Hanging on every note

Tishamingo revamps sound with third release

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Past Event

Tishamingo

  • Sunday, March 11, 2007, 7 p.m.
  • Steamboat Springs Mountain Theater Company, Ski Time Square, Unit G105, Steamboat Springs
  • All ages / $10 - $12

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Tishamingo will perform at the Steamboat Springs Mountain Theater at 7 p.m. Sunday.

Singing the national anthem in front of 15,000 Atlanta Braves spectators was a surreal experience for Jesse Franklin, who plays guitar, keyboard and organ and sings for Tishamingo.

"I didn't black out. I was just nervous as we walked out towards the first base line, then turned around and faced the dugout and saw the players all sitting there," he said. "It was strange too because there's a full two to three second delay of what you sing to what you hear."

The Georgia-based band will be performing at the Steamboat Springs Mountain Theater at 7 p.m. Sunday.

Tishamingo released its third album, "The Point," last month with a new sound discovered on a writing retreat in Alligator Point, Fla.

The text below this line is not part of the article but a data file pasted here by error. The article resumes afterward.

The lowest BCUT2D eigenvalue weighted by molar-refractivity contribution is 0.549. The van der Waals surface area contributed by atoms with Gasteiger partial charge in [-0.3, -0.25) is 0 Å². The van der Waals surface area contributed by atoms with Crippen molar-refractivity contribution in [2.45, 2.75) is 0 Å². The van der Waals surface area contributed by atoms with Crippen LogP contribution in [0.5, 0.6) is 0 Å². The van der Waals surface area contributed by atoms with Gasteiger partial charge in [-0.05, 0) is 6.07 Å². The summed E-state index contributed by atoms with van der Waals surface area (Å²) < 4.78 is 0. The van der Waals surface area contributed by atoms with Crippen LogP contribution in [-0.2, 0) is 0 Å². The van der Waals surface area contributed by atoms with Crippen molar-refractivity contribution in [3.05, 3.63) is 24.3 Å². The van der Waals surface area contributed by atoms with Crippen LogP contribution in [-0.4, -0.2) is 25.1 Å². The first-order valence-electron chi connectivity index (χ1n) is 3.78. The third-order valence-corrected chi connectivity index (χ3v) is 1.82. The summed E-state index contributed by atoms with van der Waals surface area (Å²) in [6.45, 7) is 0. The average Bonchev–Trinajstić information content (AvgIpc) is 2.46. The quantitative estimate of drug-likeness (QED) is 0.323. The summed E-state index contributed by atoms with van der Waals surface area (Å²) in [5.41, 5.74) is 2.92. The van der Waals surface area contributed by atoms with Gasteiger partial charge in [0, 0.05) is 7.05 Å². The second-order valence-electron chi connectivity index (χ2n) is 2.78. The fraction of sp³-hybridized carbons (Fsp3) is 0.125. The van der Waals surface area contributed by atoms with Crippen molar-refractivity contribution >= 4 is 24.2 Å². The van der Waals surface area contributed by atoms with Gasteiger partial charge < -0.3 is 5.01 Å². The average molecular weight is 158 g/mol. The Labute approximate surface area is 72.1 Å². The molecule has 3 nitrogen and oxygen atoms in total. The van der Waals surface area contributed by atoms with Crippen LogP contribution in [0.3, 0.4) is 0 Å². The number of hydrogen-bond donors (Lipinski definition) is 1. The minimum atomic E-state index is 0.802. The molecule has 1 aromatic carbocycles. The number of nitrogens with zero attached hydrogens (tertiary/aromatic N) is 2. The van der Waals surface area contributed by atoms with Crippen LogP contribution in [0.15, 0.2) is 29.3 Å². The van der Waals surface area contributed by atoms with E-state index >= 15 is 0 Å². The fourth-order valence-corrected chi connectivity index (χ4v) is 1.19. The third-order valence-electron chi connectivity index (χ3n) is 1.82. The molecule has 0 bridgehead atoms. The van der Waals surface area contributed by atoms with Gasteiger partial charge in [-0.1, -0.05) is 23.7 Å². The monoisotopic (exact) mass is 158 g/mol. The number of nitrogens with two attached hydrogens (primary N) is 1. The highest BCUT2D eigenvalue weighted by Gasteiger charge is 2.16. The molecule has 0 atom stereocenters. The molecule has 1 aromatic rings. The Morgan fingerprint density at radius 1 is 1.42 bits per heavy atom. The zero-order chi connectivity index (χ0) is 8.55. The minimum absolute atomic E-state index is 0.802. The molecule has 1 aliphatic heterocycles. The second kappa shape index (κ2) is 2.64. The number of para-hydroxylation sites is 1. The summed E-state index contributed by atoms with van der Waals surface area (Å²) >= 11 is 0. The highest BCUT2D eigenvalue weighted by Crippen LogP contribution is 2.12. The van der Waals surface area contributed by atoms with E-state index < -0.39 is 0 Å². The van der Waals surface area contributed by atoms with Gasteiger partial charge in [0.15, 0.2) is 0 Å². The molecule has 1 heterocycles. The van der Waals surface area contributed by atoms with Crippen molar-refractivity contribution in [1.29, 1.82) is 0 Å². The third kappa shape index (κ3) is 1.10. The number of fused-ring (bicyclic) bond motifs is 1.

"We got tagged with the jam band thing a long time ago and we're not necessarily trying to shed that," Franklin said. "But our third record is more classic rock sounding and straight up rock and roll."

Every song is written from real-life experience.

"There's a song I wrote about a couple ladies in my life and the confusion of what love brings to the table," he said. "Here I am in love and confused, and so on and so forth. I'm coming off as a sensitive artist type, but I am not that."

The band members do wear their influences on their sleeves, Franklin said. Those include ZZ Top, Lynyrd Skynyrd, Aerosmith and the Allman Brothers Band.

Tishamingo got the chance to perform on a three-day cruise with Lynyrd Skynyrd in January.

"The guys were really nice to us and backstage told us stories about the old days. It's really cool to hang out and play a show with some of our heroes," Franklin said. "And it was really cool to look out and see the crowd and a bunch of ocean behind them."

Tishamingo will be busy this summer promoting the record and preparing for a European tour, the band's first tour abroad.

"On any given night of the week, anywhere in America, you can find a band from the South," Franklin said. "But not over there. They really appreciate it and hang on every note you play."

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